Ridgway, Pa. – Early on in his papacy, Pope Francis drew criticism with remarks that the Catholic Church had become obsessed with abortion, gay marriage and contraception, and that the Church had been guilty of putting dogma before love.
Recently, the Pope issued a survey to Catholics worldwide to get a “sense of the faithful” concerning the Church’s teachings on family-related issues. The overall results in America remain to be seen, but bishops in Switzerland and Germany have said that the results suggest that most Catholics find the Church’s teachings surrounding sex to be outdated and unrealistic.
“On the matter of artificial contraception, the responses might be characterized by the saying, ‘That train left the station long ago,’” Bishop Robert Lynch of St. Petersburg, Fla. recently wrote on his blog in reference to the survey.
Fr. Alfred Patterson, assistant pastor of St. Mary’s and Sacred Heart Parish, said that sometimes the media reports on discussions are in terms of black and white rather than exploring the issues in depth.
“Too often, you read about the point and counterpoint of a debate and there’s no middle,” he said. “Like with evolution, you have people who are creationists and then you have atheistic scientists, but they never get your normal Catholic priest who embraces both.”
Patterson emphasized that the Catholic Church is a global organization and that what is seemingly most important to American Catholics may not be on the front burner of what is going on in Rome. He also said that the current discussion may not be a matter of changing doctrine, but in changing focus.
“We should keep focus on what is important, but we shouldn’t deny the rest,” Patterson said. “Pope Francis’s immediate contribution is saying ‘Let’s not neglect the poor.’ The same principle that places value on unborn life is the same principle that places value on the poor and the starved.”
Patterson said that the core of Church doctrine doesn’t change, but the way Catholics understand and approach doctrine may change, citing the example of Jesus condemning legalistic views.
“A lot of us think that morality is following the rules, but it’s all about relationships,” he said. “One of the emphases is on family. Now family is not just about whether birth control is OK or whether sex outside of marriage is OK. It goes beyond rules. It’s about relationships. If the family is well cared for, then not only are the people healthy, but society is healthy.”
Patterson also mentioned how the Church treats unwed mothers as a change in attitude toward Church doctrine.
“In the past it was scandalous if an unwed woman got pregnant and had a baby, but nowadays I see that if somebody has a child out of wedlock, they don’t condemn, because they know that that pressure could very easily lead to someone having an abortion, so I do see a lot of support,” he said.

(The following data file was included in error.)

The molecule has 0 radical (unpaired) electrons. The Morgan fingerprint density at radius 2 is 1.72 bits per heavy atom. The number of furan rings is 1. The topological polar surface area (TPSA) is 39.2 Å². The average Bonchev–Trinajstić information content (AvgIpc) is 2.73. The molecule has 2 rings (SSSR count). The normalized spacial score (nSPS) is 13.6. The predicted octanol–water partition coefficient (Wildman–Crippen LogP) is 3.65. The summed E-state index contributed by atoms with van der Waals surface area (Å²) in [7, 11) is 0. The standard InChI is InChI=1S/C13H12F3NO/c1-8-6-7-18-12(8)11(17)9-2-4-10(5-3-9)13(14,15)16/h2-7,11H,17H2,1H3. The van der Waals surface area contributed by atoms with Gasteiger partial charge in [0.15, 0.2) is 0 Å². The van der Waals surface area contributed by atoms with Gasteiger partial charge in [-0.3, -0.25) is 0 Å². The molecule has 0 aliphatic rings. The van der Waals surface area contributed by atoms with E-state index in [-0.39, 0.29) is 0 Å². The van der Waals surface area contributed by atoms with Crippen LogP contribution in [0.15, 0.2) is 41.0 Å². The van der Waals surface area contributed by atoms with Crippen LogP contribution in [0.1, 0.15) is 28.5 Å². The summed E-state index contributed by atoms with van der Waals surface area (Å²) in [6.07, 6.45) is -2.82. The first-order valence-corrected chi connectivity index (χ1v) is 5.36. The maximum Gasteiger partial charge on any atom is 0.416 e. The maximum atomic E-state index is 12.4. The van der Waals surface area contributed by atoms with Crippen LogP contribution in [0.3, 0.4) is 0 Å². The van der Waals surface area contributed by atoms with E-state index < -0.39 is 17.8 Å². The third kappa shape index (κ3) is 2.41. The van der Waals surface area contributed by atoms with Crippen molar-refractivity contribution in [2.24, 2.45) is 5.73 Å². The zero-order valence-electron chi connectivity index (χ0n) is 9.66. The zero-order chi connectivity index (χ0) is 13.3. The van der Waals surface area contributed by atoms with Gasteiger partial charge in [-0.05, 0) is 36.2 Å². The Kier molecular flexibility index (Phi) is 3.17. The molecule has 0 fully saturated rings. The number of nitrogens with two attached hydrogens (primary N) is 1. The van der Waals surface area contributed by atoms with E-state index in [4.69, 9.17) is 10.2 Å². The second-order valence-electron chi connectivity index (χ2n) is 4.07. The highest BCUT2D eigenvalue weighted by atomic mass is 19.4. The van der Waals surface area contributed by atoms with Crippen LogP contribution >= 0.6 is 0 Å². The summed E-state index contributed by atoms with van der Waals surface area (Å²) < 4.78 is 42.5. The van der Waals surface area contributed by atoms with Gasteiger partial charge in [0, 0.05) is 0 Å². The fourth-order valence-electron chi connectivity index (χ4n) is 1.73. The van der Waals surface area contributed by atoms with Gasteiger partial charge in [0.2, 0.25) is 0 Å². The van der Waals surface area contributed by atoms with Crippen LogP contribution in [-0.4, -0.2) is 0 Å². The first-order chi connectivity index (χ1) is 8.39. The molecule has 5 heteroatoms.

Patterson described Church tradition as a life story involving struggles and changing attitudes rather than a strict rulebook.
“Church tradition is the faith-life of the Church lived out over the centuries,” he said. “So I tell people that if you study Church history, you study change. How did we struggle with the issues? And today is a great example of how the church needs to look at things.”
Father Brian Vossler, pastor of St. Leo’s Parish in Ridgway, said that simply opening the door to these conversations speaks well of Pope Francis’s leadership.
“I think his approach speaks well of his own spirituality and his own sense of leadership and style,” Vossler said. “We’ve heard complaints about the Church that we lack in dialogue. He is very sensitive to communication coming from the people, the view from the pew, if you will.”
Vossler described Pope Francis as a man who “walks the walk and talks the talk.” He said that the Church can sometimes be too legalistic in its approach and applauded the Pope’s efforts to bring a more merciful and compassionate view.
“With homosexuality, I think it needs to be stated that the Church emphasizes the respect and dignity of all persons, no matter their orientation or their background,” Vossler said. “I think Francis wants to bring that dignity and respect. He wants to bring the attitude of Christ to those situations.”
Vossler referred to the strong division currently seen in the Methodist Church as an example of how any kind of change is sure to bring a reaction. He said that the Roman Catholic Church has been accused of moving too slowly but that this is only an effort to act in an informed and responsible manner.
“If there is going to be change, I’d think it would be gradual change,” Vossler said. “With Francis at the helm I think it would be very consultative. As a priest, I’m very faithful to my faith, to our Lord Jesus Christ and to the Church. If change comes from the top down, from Francis, I certainly would embrace those changes that would seem fitting and proper within the life of the Church.”